A picture in the V&A magazine wowed me recently and made me want to see the Heatherwick Studio, Designing the Extraordinary Exhibition in the V&A. My fiancé and I managed to go yesterday on a jam packed day out in London. You can see the original picture and my attempt at scetching it in this sketchbook page from the end of June.

So I wanted to take this exhibition as my next research point. I was worried that an architects studio might not really work for the sort of inspiration I’d be looking for. I was completely wrong! 

There was a hiccup though… I knew photography would not be allowed so I happily started sketching my first chosen focus piece to be told off – sketching was not allowed! I was a bit flabbergasted by this but understood that it is probably because Heatherwick Studio is still a commercial venture and they probably didn’t want the intricate mechanisms of their creations copied. Of course anyone can go to the actual installations and sketch, photograph and copy from the source but thats by-the-by! I wished I could have properly sketched (and I saw several other people have to be told to stop sketching too), but I decided that I could still sketch various details from memory and also from referencing photos on the internet. If I ever have time I might also try to visit some of the creations in real life.

Here come the questions…
Is there a theme?
Yes. Heatherwick Studio, it’s creations and it’s methods.

Is it well displayed?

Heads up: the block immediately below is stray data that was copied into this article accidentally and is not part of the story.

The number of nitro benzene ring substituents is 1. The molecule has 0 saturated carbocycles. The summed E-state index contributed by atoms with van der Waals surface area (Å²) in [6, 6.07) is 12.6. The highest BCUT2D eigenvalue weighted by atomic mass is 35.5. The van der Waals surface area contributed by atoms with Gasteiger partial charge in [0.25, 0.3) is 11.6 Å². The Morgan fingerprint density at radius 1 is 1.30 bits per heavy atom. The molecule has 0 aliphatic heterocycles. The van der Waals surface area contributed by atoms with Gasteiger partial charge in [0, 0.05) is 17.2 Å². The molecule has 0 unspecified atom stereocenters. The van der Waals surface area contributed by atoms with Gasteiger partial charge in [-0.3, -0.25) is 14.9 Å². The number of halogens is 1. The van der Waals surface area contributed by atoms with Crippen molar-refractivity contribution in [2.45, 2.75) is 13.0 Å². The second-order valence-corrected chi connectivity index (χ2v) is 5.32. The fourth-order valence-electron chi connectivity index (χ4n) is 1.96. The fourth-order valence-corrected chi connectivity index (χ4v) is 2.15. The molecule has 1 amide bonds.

Yes, there was one large room with a lot crammed in but each item could be looked at from various angles. 

Is the lighting appropriate?
It was nice and bright – there were no delicate artworks or old items to protect so lighting was no issue.

Is there enough explanation of the exhibits?
Yes. Each item had a plaque with a pleasing amount of information and scattered about the room were more plaques with information about the studio itself. There were also video points which showed short clips which I really enjoyed.
Is it visually stimulating and interesting?
YES. Mainly because the exhibition let the designs of the studio be the inspiration. There was nothing else thrown in to distract you but the designs and concepts were enough.

The three exhibits I chose were ‘Gazebo’, ‘Bleigiessen’ and a cloud of welded discs bridge structure. The first two are actually realised but I think the last one was a studio experiment that hasn’t actually been built (though I may be wrong, I think it was designed for a private home).

To what extent to the pieces refer to tradition or another culture or a period of fashion?
I think despite their super-modern overall appearance each of the pieces do refer to tradition in some way. The attention to detail and the aim to create something that is made well is paramount. In the Gazebo advanced carpenty skills have been used to form the shelter. In Bleigiessen wooden forms are used to space the beads – in some ways its a huge 3d beaded curtain!
What qualities do you like or dislike about the pieces?
I like the overall sensuous and natural shapes in each exhibit. I love the attention to detail and the determination to make a quality constructed object of beauty and also of form. The only thing I could think of that I disliked is of the disc cloud bridge – I didn’t like the way the bridge walking surface was formed and I didn’t like that when you got close you could see all the joins and it wasn’t as smooth as it could be.
Here are the few sketches that I could make from memory…

Kim Debling is a Hampshire, UK based designer and Director of her own company Kestrel Design Ltd. She is mum to Rose and Harvey and wife to her best friend Steve.  She’s fighting off Stage 4 Lymphoma and sharing her story along the way, mainly via YouTube. Kim is passionate about being happy, mental wellbeing and in particular art and creative pursuits as therapy during tough times. She teaches online at Udemy, has published books and has art and printables available for sale.

Research Point – V&A Exhibition was last modified: April 30th, 2015 by Kim Debling